By David Jackson and Gary Marx, Chicago Tribune –
CHICAGO — Chicago murder suspect Giovanni Spiller’s 16 years on the run came to an abrupt end last week as he eased his car into the driveway of his suburban Southern California home.
An FBI agent was waiting to arrest the 65-year-old fugitive, wanted in a 1996 shooting death outside a pool hall on Chicago’s North Side.
A person who knew of Spiller’s whereabouts in Hemet, Calif., but was unaware of the seriousness of his alleged crime, contacted Chicago police and the FBI after reading a story about Spiller’s case that was part of the Tribune’s “Fugitives from Justice” series.
After he fled Chicago, Spiller had been traced to Memphis, and then the Philippines, as he used a string of aliases to conceal his location. He had dyed his hair, obtained identification stating he was “Johnny Harrington,” avoided family gatherings and rarely answered the telephone.
But Spiller also left clues to his whereabouts, the Tribune found.
In Hemet, Spiller was living at a house he co-owned, and his wife moved there from Chicago about five years ago, according to a law enforcement source. The Spillers used that address and a Hemet bank account when paying property taxes on the Chicago house they continued to own, records show.
Spiller’s wife died in late January, according to the Riverside County coroner, but the most recent check was mailed two weeks ago.
When the FBI agent approached Spiller at 5 p.m. Feb. 21, Spiller initially claimed he was Harrington — an identity he had obtained from an incarcerated criminal, according to a law enforcement source. But Spiller’s scars and tattoos gave him away, and fingerprints taken at the Robert Presley Detention Center in Riverside matched those from 1996, when he was first booked on Chicago murder charges, the source said.
The two sons and former wife of Roberto “Bobby” Castillo, who was shot to death in 1996, said they were shocked to learn of Spiller’s capture and hopeful that they might get closure after many years and judicial misfires.
Castillo’s son Roberto “Alan” Castillo watched as Spiller surrendered to Chicago detectives but then fled after posting a low bond. Three years later, Spiller was found in the Philippines, but an extradition effort stalled in that country, records and interviews show.
“For the past 16 years I have been hoping and praying and wondering if this guy would ever pay for the crime. We’re finally going to see justice as long as someone doesn’t drop the ball again,” Castillo said.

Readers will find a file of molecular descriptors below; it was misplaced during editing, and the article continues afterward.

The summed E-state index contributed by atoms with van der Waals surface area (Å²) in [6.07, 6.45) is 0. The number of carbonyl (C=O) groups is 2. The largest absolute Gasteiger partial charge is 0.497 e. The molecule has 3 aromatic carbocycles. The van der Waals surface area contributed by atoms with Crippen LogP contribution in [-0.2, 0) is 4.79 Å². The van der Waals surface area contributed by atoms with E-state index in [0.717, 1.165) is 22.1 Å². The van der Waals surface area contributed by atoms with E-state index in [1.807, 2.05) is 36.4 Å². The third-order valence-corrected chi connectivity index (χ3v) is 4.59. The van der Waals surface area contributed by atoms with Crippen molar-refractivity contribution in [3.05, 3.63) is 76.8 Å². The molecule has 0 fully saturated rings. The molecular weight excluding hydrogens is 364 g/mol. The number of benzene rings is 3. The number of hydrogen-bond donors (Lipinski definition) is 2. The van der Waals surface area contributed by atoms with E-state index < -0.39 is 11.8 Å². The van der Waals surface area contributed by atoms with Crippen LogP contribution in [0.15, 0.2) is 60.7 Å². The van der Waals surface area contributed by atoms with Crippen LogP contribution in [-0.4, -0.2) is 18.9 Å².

“As far as I know, after the killing he just went free and went gallivanting wherever he wanted to go. I’ll be relieved if he really is caught and is in jail right now,” said Castillo’s former wife, Irene.
In addition to his low bond and an apparent lack of cooperation by the Philippines government, spotty law enforcement oversight allowed the manhunt to drift for years.
Six feet tall and muscular in his prime, Spiller told Chicago friends he was the child of an African-American U.S. serviceman and a Filipino woman. People called him “Popoy.”
He and Castillo were longtime friends. Both grew up on tough streets in different communities in the Philippines.
In Chicago, the two worked only sporadically — Castillo managed an apartment building; Spiller drove delivery trucks. Both were regulars at Marie’s Golden Cue, a pool hall, where they and about two dozen Filipino-American friends bet on games of pool, cards and mah-jongg.
Late in 1996, Spiller and Castillo got into a fight and Castillo, who worked out daily, lifting weights and running, beat Spiller severely, according to Castillo’s sons and a friend. Castillo told his family that he was expecting retribution.
On a cold, wet evening the day after Thanksgiving in 1996, Castillo was walking toward the pool hall when he was shot several times with a 45-caliber pistol.
The gunman sprinted away, but at least one person on the bloodstained streets outside the pool hall identified Spiller as the shooter, according to Tribune interviews.
At Spiller’s house, Chicago police detectives found and pamphlets on how to switch identities and change one’s appearance.
Two hours after Spiller was arrested at the house on Feb. 21, he was booked into the county jail and is being held without bond.
Sally Daly, a spokeswoman for Cook County State’s Attorney Anita Alvarez, said prosecutors on Monday signed and forwarded to California paperwork seeking Spiller’s return to Chicago. “The extradition is very much in the process of taking place,” Daly said.
At a hearing Wednesday afternoon before Riverside County Superior Court Judge Michele Levine, Spiller agreed to be extradited to Illinois, and he waived the right that required the state of Illinois to seek a governor’s warrant, according to Supervising Deputy Public Defender Eric Keen, who represented Spiller at the hearing.
Spiller’s next court hearing is set for March 7.